Let every man in mankind's frailty Consider his last day; and let none Presume on his good fortune until he find Life, at his death, a memory without pain.
Variant: Look upon him, O my Thebans, on your king, the child of fame!
This mighty man, this Œdipus the lore far-famed could guess,
And envy from each Theban won, so great his lordliness—
Lo to what a surge of sorrow and confusion hath he come!
Let us call no mortal happy till our eyes have seen the doom
And the death-day come upon him—till, unharassed by mischance,
He pass the bound of mortal life, the goal of ordinance.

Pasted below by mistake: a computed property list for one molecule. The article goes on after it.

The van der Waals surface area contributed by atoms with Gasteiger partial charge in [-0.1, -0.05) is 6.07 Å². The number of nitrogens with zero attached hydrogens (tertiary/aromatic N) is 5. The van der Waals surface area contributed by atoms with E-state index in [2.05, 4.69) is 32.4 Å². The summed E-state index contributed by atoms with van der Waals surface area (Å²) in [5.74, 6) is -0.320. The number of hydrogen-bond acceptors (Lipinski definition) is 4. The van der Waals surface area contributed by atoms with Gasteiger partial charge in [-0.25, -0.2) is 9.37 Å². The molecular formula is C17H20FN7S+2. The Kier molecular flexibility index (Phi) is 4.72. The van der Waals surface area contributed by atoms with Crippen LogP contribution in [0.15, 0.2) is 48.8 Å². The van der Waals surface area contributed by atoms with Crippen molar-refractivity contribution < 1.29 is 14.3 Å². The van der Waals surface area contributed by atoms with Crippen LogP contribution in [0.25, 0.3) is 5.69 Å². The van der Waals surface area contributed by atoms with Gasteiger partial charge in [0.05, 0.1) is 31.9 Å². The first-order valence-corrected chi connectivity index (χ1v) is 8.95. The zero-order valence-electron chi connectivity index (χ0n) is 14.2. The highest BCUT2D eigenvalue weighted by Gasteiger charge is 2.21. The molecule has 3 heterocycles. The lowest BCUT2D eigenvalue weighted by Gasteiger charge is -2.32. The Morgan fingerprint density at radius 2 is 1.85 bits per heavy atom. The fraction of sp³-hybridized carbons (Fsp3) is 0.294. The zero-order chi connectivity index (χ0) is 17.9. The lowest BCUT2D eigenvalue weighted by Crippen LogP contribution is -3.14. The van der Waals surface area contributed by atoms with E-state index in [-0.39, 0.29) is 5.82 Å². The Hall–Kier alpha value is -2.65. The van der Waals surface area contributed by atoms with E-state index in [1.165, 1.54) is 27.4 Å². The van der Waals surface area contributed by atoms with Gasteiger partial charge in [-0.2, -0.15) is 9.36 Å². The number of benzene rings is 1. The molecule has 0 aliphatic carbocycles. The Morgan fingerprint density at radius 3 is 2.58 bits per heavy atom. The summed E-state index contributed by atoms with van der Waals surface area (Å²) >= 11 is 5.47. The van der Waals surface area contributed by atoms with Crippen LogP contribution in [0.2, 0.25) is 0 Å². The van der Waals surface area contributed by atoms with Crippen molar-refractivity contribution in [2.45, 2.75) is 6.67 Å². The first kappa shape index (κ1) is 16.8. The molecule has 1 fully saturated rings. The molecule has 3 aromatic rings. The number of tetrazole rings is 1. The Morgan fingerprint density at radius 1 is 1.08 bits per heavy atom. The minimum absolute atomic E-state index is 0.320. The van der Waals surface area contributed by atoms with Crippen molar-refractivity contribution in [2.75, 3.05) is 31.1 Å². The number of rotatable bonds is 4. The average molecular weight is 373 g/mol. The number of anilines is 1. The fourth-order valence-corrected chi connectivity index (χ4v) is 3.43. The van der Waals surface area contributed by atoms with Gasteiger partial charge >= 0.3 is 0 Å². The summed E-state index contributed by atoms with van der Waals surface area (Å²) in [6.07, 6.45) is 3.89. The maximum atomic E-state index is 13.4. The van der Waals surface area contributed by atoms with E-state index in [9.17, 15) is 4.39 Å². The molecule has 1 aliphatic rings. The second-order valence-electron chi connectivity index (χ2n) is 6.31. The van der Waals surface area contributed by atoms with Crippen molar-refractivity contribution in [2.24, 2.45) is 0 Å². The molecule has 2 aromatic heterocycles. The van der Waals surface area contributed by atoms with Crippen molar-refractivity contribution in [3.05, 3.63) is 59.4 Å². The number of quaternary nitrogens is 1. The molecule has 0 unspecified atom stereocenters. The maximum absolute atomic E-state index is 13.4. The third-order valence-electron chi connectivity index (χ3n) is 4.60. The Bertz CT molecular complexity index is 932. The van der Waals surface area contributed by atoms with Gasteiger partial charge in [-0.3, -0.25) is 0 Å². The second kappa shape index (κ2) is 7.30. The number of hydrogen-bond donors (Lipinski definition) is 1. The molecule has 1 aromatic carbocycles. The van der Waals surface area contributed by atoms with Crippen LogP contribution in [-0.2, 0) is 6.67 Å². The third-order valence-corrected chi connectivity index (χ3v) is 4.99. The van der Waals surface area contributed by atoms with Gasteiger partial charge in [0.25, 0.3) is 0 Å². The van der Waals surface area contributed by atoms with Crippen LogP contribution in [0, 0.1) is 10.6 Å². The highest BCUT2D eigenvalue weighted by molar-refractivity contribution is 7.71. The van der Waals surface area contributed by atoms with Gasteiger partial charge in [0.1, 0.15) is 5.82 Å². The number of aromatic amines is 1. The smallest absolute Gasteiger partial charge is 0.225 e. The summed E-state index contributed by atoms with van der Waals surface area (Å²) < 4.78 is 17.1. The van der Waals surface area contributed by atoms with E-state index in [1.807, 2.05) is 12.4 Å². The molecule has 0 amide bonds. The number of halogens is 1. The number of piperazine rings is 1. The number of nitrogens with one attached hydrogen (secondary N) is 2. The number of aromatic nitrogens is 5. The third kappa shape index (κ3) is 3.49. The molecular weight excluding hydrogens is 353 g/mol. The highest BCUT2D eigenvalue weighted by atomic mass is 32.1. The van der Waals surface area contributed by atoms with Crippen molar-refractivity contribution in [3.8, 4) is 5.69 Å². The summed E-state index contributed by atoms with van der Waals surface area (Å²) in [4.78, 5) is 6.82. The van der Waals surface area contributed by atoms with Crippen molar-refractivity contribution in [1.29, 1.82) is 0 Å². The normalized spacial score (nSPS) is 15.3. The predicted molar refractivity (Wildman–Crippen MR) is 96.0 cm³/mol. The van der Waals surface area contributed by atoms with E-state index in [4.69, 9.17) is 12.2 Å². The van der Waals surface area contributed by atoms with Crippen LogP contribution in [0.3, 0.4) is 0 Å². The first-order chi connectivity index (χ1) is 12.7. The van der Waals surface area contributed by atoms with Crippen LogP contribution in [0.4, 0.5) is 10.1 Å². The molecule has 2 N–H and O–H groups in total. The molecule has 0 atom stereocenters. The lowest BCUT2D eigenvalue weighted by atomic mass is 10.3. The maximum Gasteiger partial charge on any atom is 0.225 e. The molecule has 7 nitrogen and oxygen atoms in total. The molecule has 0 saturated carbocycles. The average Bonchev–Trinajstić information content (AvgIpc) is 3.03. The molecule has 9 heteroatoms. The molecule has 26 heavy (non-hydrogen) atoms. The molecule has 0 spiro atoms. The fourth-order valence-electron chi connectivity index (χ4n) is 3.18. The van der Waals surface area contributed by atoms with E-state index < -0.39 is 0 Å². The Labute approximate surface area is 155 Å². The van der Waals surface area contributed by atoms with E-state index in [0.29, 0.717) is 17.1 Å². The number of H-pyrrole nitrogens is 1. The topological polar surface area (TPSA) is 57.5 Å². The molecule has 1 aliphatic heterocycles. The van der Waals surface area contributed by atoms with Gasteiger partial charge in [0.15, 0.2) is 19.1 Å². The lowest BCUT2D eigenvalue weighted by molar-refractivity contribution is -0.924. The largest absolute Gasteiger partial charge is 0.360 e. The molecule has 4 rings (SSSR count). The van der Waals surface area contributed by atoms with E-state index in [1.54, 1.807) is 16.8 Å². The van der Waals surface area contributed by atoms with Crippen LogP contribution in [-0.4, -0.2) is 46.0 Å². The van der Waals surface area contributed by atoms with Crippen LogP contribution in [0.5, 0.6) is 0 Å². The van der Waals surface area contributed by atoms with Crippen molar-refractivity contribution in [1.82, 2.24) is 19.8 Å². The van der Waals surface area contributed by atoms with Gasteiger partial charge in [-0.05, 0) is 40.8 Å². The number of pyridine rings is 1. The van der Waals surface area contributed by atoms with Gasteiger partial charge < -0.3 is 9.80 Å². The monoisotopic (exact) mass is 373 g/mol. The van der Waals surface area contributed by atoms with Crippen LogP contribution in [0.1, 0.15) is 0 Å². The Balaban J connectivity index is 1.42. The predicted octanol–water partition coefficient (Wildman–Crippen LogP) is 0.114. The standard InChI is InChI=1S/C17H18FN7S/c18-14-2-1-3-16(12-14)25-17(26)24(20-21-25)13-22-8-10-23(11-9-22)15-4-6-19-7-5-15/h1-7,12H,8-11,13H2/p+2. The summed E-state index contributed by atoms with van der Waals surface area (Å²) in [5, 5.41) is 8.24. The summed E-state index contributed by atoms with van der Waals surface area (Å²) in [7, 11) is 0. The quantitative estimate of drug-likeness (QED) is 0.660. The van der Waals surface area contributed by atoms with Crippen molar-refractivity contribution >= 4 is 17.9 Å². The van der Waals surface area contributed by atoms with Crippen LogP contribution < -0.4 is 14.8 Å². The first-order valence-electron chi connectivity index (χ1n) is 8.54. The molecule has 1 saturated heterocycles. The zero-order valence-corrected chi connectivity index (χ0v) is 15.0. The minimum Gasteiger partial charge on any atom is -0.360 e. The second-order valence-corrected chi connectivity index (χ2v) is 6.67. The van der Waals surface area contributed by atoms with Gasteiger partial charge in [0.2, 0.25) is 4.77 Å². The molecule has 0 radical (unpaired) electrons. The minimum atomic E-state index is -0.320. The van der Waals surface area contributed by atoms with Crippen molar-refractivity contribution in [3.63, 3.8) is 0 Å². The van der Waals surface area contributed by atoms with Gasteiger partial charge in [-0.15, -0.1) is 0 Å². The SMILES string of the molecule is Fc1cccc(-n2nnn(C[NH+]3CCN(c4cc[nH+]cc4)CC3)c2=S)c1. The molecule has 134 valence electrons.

[Tr. E. D. A. Morshead (1885)]
Variant: People of Thebes, my countrymen, look on Oedipus.
He solved the famous riddle, with his briliance,
he rose to power, a man beyond all power.
Who could behold his greatness without envy?
Now what a black sea of terror has overwhelmed him.
Now as we keep our watch and wait the final day,
count no man happy till he dies, free of pain at last.
[quoted by Thomas Cahill in Sailing the Wine-Dark Sea]
Line 1529, Choragos.